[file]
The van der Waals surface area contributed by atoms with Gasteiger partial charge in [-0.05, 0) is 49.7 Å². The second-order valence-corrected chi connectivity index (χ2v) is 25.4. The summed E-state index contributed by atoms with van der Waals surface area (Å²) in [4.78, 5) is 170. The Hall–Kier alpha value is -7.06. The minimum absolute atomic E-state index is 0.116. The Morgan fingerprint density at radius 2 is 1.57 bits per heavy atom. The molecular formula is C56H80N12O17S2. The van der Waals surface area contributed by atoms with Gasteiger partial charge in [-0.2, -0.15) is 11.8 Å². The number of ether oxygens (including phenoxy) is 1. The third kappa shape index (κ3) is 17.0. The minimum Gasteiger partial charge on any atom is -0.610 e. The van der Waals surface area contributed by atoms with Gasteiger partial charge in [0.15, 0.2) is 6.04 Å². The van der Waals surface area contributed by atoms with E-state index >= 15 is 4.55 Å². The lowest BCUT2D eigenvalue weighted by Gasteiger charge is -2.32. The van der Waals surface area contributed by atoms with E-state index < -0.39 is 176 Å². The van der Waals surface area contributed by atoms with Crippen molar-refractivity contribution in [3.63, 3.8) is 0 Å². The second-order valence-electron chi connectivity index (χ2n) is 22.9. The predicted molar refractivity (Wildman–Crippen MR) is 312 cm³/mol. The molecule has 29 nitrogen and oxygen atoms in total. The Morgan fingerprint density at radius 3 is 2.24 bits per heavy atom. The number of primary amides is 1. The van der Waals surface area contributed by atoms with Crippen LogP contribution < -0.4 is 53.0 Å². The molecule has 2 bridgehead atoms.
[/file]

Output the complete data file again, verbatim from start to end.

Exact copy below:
The van der Waals surface area contributed by atoms with Gasteiger partial charge in [-0.05, 0) is 49.7 Å². The second-order valence-corrected chi connectivity index (χ2v) is 25.4. The summed E-state index contributed by atoms with van der Waals surface area (Å²) in [4.78, 5) is 170. The Hall–Kier alpha value is -7.06. The minimum absolute atomic E-state index is 0.116. The Morgan fingerprint density at radius 2 is 1.57 bits per heavy atom. The molecular formula is C56H80N12O17S2. The van der Waals surface area contributed by atoms with Gasteiger partial charge in [-0.2, -0.15) is 11.8 Å². The number of ether oxygens (including phenoxy) is 1. The third kappa shape index (κ3) is 17.0. The minimum Gasteiger partial charge on any atom is -0.610 e. The van der Waals surface area contributed by atoms with Gasteiger partial charge in [0.15, 0.2) is 6.04 Å². The van der Waals surface area contributed by atoms with E-state index >= 15 is 4.55 Å². The lowest BCUT2D eigenvalue weighted by Gasteiger charge is -2.32. The van der Waals surface area contributed by atoms with E-state index < -0.39 is 176 Å². The van der Waals surface area contributed by atoms with Crippen molar-refractivity contribution in [3.63, 3.8) is 0 Å². The second-order valence-electron chi connectivity index (χ2n) is 22.9. The predicted molar refractivity (Wildman–Crippen MR) is 312 cm³/mol. The molecule has 29 nitrogen and oxygen atoms in total. The Morgan fingerprint density at radius 3 is 2.24 bits per heavy atom. The number of primary amides is 1. The van der Waals surface area contributed by atoms with Crippen LogP contribution < -0.4 is 53.0 Å². The molecule has 2 bridgehead atoms.